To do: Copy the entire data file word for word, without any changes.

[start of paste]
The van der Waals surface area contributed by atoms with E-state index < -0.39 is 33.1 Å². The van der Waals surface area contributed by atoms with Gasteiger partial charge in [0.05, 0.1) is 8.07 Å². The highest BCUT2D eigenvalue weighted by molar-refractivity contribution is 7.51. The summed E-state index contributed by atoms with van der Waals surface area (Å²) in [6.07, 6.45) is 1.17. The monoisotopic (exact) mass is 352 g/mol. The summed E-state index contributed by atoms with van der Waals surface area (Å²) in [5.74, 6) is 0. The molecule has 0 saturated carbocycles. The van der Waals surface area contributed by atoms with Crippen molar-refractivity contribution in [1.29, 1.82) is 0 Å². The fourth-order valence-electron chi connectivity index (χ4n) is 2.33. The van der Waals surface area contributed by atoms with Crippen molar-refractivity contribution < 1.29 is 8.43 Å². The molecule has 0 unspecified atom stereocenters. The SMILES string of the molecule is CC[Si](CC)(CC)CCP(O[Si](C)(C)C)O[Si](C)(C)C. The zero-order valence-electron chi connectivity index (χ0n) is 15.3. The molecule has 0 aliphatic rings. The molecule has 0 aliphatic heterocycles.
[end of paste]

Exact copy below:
The van der Waals surface area contributed by atoms with E-state index < -0.39 is 33.1 Å². The van der Waals surface area contributed by atoms with Gasteiger partial charge in [0.05, 0.1) is 8.07 Å². The highest BCUT2D eigenvalue weighted by molar-refractivity contribution is 7.51. The summed E-state index contributed by atoms with van der Waals surface area (Å²) in [6.07, 6.45) is 1.17. The monoisotopic (exact) mass is 352 g/mol. The summed E-state index contributed by atoms with van der Waals surface area (Å²) in [5.74, 6) is 0. The molecule has 0 saturated carbocycles. The van der Waals surface area contributed by atoms with Crippen molar-refractivity contribution in [1.29, 1.82) is 0 Å². The fourth-order valence-electron chi connectivity index (χ4n) is 2.33. The van der Waals surface area contributed by atoms with Crippen molar-refractivity contribution < 1.29 is 8.43 Å². The molecule has 0 unspecified atom stereocenters. The SMILES string of the molecule is CC[Si](CC)(CC)CCP(O[Si](C)(C)C)O[Si](C)(C)C. The zero-order valence-electron chi connectivity index (χ0n) is 15.3. The molecule has 0 aliphatic rings. The molecule has 0 aliphatic heterocycles.